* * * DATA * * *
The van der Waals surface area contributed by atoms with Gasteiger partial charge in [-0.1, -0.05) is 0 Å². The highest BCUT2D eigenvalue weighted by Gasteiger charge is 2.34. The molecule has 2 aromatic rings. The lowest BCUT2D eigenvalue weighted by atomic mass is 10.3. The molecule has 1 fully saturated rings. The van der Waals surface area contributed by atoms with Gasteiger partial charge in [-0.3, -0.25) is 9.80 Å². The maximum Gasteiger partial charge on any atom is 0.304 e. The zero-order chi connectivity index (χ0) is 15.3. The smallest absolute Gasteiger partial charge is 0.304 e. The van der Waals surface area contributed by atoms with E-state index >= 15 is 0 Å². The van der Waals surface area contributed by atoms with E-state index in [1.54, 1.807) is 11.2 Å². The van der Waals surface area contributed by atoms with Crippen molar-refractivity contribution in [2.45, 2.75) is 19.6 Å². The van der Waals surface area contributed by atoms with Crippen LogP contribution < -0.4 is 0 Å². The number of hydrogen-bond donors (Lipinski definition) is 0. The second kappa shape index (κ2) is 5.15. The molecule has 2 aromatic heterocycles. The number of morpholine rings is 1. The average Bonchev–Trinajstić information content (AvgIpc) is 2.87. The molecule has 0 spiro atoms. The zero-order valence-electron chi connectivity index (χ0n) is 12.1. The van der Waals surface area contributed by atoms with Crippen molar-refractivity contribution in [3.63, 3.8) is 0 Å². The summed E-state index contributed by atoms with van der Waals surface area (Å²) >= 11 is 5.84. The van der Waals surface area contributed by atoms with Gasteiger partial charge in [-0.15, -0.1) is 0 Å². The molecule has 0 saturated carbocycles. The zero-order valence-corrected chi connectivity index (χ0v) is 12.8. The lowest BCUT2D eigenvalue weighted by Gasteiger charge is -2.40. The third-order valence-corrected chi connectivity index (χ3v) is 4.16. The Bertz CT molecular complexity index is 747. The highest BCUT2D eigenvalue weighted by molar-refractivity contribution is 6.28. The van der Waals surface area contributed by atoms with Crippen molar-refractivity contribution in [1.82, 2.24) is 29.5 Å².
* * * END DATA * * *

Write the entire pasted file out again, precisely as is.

The van der Waals surface area contributed by atoms with Gasteiger partial charge in [-0.1, -0.05) is 0 Å². The highest BCUT2D eigenvalue weighted by Gasteiger charge is 2.34. The molecule has 2 aromatic rings. The lowest BCUT2D eigenvalue weighted by atomic mass is 10.3. The molecule has 1 fully saturated rings. The van der Waals surface area contributed by atoms with Gasteiger partial charge in [-0.3, -0.25) is 9.80 Å². The maximum Gasteiger partial charge on any atom is 0.304 e. The zero-order chi connectivity index (χ0) is 15.3. The smallest absolute Gasteiger partial charge is 0.304 e. The van der Waals surface area contributed by atoms with E-state index >= 15 is 0 Å². The van der Waals surface area contributed by atoms with E-state index in [1.54, 1.807) is 11.2 Å². The van der Waals surface area contributed by atoms with Crippen molar-refractivity contribution in [2.45, 2.75) is 19.6 Å². The van der Waals surface area contributed by atoms with Crippen LogP contribution < -0.4 is 0 Å². The number of hydrogen-bond donors (Lipinski definition) is 0. The second kappa shape index (κ2) is 5.15. The molecule has 2 aromatic heterocycles. The number of morpholine rings is 1. The average Bonchev–Trinajstić information content (AvgIpc) is 2.87. The molecule has 0 spiro atoms. The zero-order valence-electron chi connectivity index (χ0n) is 12.1. The van der Waals surface area contributed by atoms with Crippen molar-refractivity contribution in [3.63, 3.8) is 0 Å². The summed E-state index contributed by atoms with van der Waals surface area (Å²) >= 11 is 5.84. The van der Waals surface area contributed by atoms with Gasteiger partial charge in [-0.15, -0.1) is 0 Å². The molecule has 0 saturated carbocycles. The zero-order valence-corrected chi connectivity index (χ0v) is 12.8. The lowest BCUT2D eigenvalue weighted by Gasteiger charge is -2.40. The third-order valence-corrected chi connectivity index (χ3v) is 4.16. The Bertz CT molecular complexity index is 747. The highest BCUT2D eigenvalue weighted by molar-refractivity contribution is 6.28. The van der Waals surface area contributed by atoms with Crippen molar-refractivity contribution in [1.82, 2.24) is 29.5 Å².